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IACM-Bulletin of November 24, 2002
Nearly half of Parkinson's disease patients who have tried cannabis say the drug helped relieve their symptoms, according to a patients' survey. Dr. Evzin Ruzicka, neurologist at Charles University in Prague (Czech Republic), reported the findings at the Movement Disorders Society's Seventh International Congress of Parkinson's Disease and Movement Disorders held on 10-14 November in Miami (USA).
The investigators asked all patients who were treated for Parkinson's disease at a centre in Prague to complete a questionnaire that asked about cannabis use and about several Parkinson's disease symptoms. Of 630 questionnaires sent out 339 (54%) were returned. Among the responders, 25% reported that they had used cannabis. Most had used it orally, either as fresh or dried leaves.
Within this group, 39 patients (46%) reported that their Parkinson's disease symptoms in general were relieved after they started using cannabis. 26 (31%) reported an improvement in tremor while at rest, and 38 (45%) experienced a relief of bradykinesia. Relief of muscle rigidity was reported by 32 (38%), and 12 (14%) said they had an improvement in levodopa-induced dyskinesias. The respondents reported that the improvement in symptoms occurred an average of 1.7 months after they had started using cannabis. Patients who used it for at least three months were more likely to experience symptom relief than those with shorter experience.
(Source: Reuters Health of 13 November 2002)
A report on the risks of cannabis smoking issued by the British Lung Foundation attracted some media resonance. The report comes to similar conclusions as previous reviews of the available studies.
It says, that the concentrations of known cancer causing agents "are up to 50% higher in the smoke of a cannabis cigarette" compared to the smoke of tobacco cigarettes, that smoking a cannabis cigarette results "in fourfold greater amount of tar inhaled," due to longer breath holding and other factors, and that "3-4 cannabis cigarettes a day are associated with the same evidence of acute and chronic bronchitis and the same degree of damage to the bronchial mucosa as 20 or more tobacco cigarettes a day."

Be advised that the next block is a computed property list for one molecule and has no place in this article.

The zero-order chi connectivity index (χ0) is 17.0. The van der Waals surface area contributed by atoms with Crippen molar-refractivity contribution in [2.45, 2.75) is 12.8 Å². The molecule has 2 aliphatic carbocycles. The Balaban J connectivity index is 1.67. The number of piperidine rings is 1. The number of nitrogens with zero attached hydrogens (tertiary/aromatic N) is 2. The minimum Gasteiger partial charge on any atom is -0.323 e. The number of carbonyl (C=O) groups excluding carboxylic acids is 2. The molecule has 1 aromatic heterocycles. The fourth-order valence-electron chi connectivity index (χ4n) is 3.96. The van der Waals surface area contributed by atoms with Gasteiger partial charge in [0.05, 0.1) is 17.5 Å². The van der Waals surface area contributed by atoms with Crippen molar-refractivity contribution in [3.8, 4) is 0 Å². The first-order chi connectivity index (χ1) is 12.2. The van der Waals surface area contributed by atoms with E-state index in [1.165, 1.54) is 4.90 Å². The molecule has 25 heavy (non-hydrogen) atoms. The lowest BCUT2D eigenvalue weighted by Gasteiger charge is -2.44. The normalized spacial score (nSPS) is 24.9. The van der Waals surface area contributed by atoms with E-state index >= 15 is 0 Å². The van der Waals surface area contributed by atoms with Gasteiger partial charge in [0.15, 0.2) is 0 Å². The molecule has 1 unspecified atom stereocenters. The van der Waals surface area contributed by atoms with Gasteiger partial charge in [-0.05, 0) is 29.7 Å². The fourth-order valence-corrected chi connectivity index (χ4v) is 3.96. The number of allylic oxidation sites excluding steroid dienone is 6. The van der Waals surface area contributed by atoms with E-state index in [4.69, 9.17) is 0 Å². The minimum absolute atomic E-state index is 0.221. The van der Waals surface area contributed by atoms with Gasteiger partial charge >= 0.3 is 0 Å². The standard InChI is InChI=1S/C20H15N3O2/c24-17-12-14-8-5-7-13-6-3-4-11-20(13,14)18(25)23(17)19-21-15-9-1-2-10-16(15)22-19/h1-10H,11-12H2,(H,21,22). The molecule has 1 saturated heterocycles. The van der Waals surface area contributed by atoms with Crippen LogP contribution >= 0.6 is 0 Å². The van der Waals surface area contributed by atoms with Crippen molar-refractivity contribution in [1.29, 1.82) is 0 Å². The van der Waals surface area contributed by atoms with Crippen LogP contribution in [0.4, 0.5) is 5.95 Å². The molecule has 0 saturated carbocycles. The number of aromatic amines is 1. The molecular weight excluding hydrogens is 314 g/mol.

The report notes that "research linking cannabis smoking to the development of respiratory cancer exists although there have also been conflicting findings" and that the evidence concerning "a possible link between cannabis smoking and Chronic Obstructive Pulmonary Disease (COPD) has not yet been conclusively established." COPD includes diseases such as chronic bronchitis and emphysema.
It says, that cannabis of today might be more dangerous compared to cannabis 30 years ago since it contains higher amounts of THC. However, the report does not mention that higher THC contents allow to smoke less cannabis to get the same effect, which is advantageous with regard to possible damage to the respiratory tract.
The report warns from cannabis smoking against asthma while conceding that cannabis may also be taken orally without any damage to the lungs, but stating that "oral intake of THC has also shown to cause unwanted side-effects," - which is, however, true for every asthma drug.
(Sources: British Lung Foundation. A smoking gun. Available at:
http://www.lunguk.org/news/a_smoking_gun.pdf, PA News of 10 November 2002, Reuters of 11 November 2002)
It is established that persons with mental disorders such as schizophrenia, anxiety and depression have a higher rate of tobacco use, cannabis use and alcohol dependence. Additionally, causal relationships to these disorders have been proposed for alcohol dependency and cannabis use. Three studies published in the British Medical Journal support the assumption of a causal relationship between cannabis use and mental illnesses, at least in young users of the drug.